Partnerships 22 June 22

Challenger Banks vs Traditional Banks: Bridging the Cultural Divide

Natalie Schonken
By: Natalie Schonken
Featured Image

At a recent roundtable event hosted by Currencycloud with Mambu and Elixirr, 20 C-Suite industry leaders discussed what the future holds for the banking landscape. We found that culture is perhaps the biggest force at play when it comes to how challenger and traditional banks develop and execute their strategies. Here are our key takeaways from the event. 

What is the cultural divide between challenger banks vs traditional banks?

Traditional banks: Reputation at the price of innovation

If there’s any one defining value at the heart of traditional banking culture, it’s the importance of reputation. Traditional banks place a premium on the value of their brand and that customers know their name, feeling secure that the bank can hold their assets or facilitate transactions and, on being a one-stop-shop for all banking-related needs.

Part of how they’ve earned this reputation is by delivering reliable performance and service over the course of their long histories. To survive the twists and turns of the market, they’ve had to adopt robust systems, processes and compliance protocols. This means traditional banks have been able to deliver consistent service and to do so no matter what the market looks like, but it also makes innovation challenging.

Legacy technology makes it difficult to adopt new, more modern technologies. Regulatory burden, pre-established processes, and a preference for “how it’s always been done” weighs heavily on any significant efforts to innovate. Fears of redundancy also can get in the way of potential transformation.

Today, the winds of digital change blow so strong that even change-averse traditional banks are making a push for more innovative technologies, processes and service offerings. But compared to digital-native challenger banks, traditional banks are still falling behind. In part, this is because traditional banks simply can’t afford to turn off all of their legacy technologies supporting critical business processes and start fresh.

Challenger banks: A safety net is still a net

In a sense, traditional banks are safe harbors. If a new initiative goes wrong, the bank isn’t going to fold. But this also means that there’s no reason to take a chance on ambitious, creative initiatives in order to prevent failure. And while their legacy technologies keep mission-critical businesses running, it also limits what new projects are viable. Thus, traditional banks’ safety nets both protect and restrict.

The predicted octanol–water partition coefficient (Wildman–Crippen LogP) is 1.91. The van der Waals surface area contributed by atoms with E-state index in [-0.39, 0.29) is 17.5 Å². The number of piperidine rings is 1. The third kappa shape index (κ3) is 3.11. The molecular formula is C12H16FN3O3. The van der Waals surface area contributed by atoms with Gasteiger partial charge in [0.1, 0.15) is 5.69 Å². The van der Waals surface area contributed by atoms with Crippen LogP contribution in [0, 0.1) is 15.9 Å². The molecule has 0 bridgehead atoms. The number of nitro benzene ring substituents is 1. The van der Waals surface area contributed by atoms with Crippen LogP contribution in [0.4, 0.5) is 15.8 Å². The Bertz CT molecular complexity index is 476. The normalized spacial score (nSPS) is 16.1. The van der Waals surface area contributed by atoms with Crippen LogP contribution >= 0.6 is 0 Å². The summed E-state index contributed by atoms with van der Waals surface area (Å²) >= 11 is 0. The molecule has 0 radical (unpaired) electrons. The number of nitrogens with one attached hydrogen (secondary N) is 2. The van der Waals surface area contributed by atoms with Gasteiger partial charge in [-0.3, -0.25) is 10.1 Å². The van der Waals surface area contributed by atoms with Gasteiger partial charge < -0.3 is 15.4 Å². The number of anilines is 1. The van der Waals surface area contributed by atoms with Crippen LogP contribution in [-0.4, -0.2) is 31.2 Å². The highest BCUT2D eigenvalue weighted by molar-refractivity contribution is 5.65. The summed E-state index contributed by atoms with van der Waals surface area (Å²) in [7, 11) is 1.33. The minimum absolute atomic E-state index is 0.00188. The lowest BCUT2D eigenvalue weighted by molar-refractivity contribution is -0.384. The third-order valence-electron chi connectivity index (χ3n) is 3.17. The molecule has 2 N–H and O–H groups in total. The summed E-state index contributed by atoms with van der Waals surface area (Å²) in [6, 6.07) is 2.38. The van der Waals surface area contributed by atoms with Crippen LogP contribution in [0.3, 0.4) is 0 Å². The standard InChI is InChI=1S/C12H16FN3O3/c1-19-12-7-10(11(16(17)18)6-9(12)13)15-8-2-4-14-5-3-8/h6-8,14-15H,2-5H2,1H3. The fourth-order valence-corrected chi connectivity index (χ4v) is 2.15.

Contrast this with the situation in a challenger bank. For one, the employees at challenger banks often have a strong technical and software engineering background rather than a strictly financial one. Making improvements, seeking out efficiencies and pushing boundaries is part of their DNA. And there are no legacy technologies limiting what innovations they can pursue.

What’s more, challenger banks are often small organizations where team members have a stake in the bank’s success. Creative, strategic gambles can make or break younger, smaller startups like challenger banks — if you have a bad year, it could be the end of the enterprise. If your gamble pays off and you have a good year, then your reward will be commensurate with the challenger bank’s success.

Culture doesn’t just eat strategy; it is strategy.

Both traditional and challenger banks are interested in creating better outcomes for their customers, but it’s their cultures that dictate how they go about doing that. And correspondingly, their culture dictates what their biggest obstacles to delivering those outcomes will be.

For traditional banks, the biggest challenge lies in learning to overcome their institutional inertia against change while staying compliant. 

Arno von Helden, Group Financial Director at Standard Bank Group and another member of our roundtable discussion, described how traditional banks can make remuneration changes to align their employees’ incentives with innovative activities. von Helden cited his own experience with intrapreneurship — where an employee starts a business that falls within their larger corporate structure — as being a highly effective approach. 

“We [were] able to create a Fintech business within a large corporate,” said von Helden. “Although it belongs to a larger institution, we very much feel like owners of the business.” Standard Bank realized this approach with the launch of Shyft, its own Fintech offering cross-border transactions.

“Going forward, the larger corporates ought to be talking about creating an environment to spur entrepreneurial thinking,” he continued. “I think that they’re going to reconsider their remuneration policies in order to attract people that are entrepreneurially spirited.” Encouraging intrapreneurship is one way to attract this spirit, but shared ownership and other unconventional remuneration schemes can accomplish this as well.

For challenger banks, that challenge lies in building trust and diversifying their service offering. 

Ricky Lee of Sync. Money and one of our roundtable participants asserted that challenger banks need to focus on building their brands. Not only does this help challenger banks compete against traditional banks, it helps them to differentiate themselves from each other. “Kick a stone in the UK or in London right now,” continued Lee, “and you’ve got 20 challenger banks there. Everyone is the next unicorn. It’s hard to differentiate.”